Right now we are watching extraordinary protests around the world against police violence and institutional racism. And once again, as a country, we’re having a conversation about what it means to be Black in America.
So today, we wanted to return to an essay that’s also part of that conversation. It’s by Kim McLarin. After the essay, we’ll hear from Kim. We first talked to her in 2019, and we reconnected with her on Monday to hear how she’s doing now.
Where Are They Now?
On June 8, 2020, Kim McLarin told us, "I have been alternating between numbness and rage and exhaustion. I did not watch the original George Floyd video. I could not watch it. I am beyond weary of watching horrific violence against Black people."
"It has been incredibly challenging and incredibly frustrating, because this is not new. Here we are again and again and again. And I’m just tired."
"America has such amnesia," she continued. "I covered the Rodney King riots in 1992. When it first happened, there was outrage about those cops beating Rodney King on that Los Angeles highway, and it quickly dissipated. There has been white outrage before, and there have been protests before. I’m not going to dismiss it, but protest alone will not change the problem. We need structural change. And for that to happen, white people have to demand it and see it through."
"Malcolm X said, if you shove a knife six inches into my back and then you pull it out three inches, that’s not progress. Progress is pulling the knife way out and then repairing the wound. So even if we have pulled the knife out three inches, that’s not progress," she continued.
"America seems to be beginning to face that we have a policing problem. But the policing problem is only part of the larger white supremacist systemic racism, and I don’t know if America is facing that yet. So I don’t know if we’re making progress yet. It is too soon to declare progress."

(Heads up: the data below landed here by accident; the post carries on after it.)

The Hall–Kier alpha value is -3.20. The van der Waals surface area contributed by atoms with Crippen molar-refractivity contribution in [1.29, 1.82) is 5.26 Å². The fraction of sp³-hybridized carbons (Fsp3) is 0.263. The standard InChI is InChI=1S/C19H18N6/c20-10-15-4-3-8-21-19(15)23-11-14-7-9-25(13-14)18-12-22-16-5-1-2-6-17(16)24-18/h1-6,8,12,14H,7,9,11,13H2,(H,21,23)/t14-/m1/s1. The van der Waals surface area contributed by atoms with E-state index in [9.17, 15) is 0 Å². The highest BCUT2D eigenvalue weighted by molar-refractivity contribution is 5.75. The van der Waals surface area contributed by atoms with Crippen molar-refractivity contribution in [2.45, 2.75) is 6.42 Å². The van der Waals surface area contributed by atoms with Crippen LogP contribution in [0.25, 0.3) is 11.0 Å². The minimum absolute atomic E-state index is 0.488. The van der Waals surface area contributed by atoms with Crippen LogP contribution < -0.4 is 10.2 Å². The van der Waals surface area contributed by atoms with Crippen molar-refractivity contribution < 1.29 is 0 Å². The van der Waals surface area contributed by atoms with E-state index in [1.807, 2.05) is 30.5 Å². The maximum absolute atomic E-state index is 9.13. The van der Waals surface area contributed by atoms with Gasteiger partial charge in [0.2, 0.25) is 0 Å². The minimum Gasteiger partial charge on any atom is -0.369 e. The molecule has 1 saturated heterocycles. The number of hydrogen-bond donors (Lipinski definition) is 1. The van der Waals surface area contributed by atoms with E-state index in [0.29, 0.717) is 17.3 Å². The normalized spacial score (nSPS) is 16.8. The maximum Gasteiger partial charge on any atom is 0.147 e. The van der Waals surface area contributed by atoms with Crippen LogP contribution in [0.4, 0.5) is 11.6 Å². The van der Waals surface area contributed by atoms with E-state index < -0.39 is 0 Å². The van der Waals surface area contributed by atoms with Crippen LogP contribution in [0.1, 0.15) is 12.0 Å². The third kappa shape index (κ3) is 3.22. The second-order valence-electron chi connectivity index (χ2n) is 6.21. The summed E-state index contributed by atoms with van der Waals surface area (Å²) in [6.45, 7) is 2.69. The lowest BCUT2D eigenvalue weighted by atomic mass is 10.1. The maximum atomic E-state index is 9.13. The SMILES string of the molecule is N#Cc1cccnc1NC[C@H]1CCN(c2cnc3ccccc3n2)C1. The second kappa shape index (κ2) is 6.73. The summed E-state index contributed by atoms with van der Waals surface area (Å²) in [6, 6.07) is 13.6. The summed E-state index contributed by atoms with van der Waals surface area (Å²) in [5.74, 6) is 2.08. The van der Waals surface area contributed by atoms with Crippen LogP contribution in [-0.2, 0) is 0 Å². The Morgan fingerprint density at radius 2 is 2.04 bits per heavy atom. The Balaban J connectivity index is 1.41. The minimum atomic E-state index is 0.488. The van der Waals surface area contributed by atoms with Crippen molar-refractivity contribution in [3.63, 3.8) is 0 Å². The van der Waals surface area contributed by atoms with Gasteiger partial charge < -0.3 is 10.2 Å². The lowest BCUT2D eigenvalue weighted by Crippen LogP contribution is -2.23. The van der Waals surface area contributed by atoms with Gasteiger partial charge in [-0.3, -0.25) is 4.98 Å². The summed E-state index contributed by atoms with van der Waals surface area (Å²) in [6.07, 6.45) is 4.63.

And Kim said that this is not a problem that love can solve.
"I’m from the South; I grew up in Memphis. In the South, white people and Black people had very close personal relationships. That didn’t change the structural racism," she said. "Loving an individual Black person is irrelevant. I don’t want your love, I don’t want your friendship. I want you to get out and fix your country."
And Kim continued: "I’m tired of talking. I’m 56 years old. When I went away to ... Philips Exeter when I was 16, I started talking in class, writing papers and writing for the school newspaper. I continued it at Duke, I continued it through my journalism career, I continued it through my novels, I continued it through my essays. I have been writing and talking to white people for more than 40 years. I’m tired. And I’m pretty much done."
"James Baldwin said we are not allowed to give up, because of the children. So I will never give up," Kim said.
"I can tell you the truth. I don’t have any hope. But that doesn’t mean I’m going to stop fighting."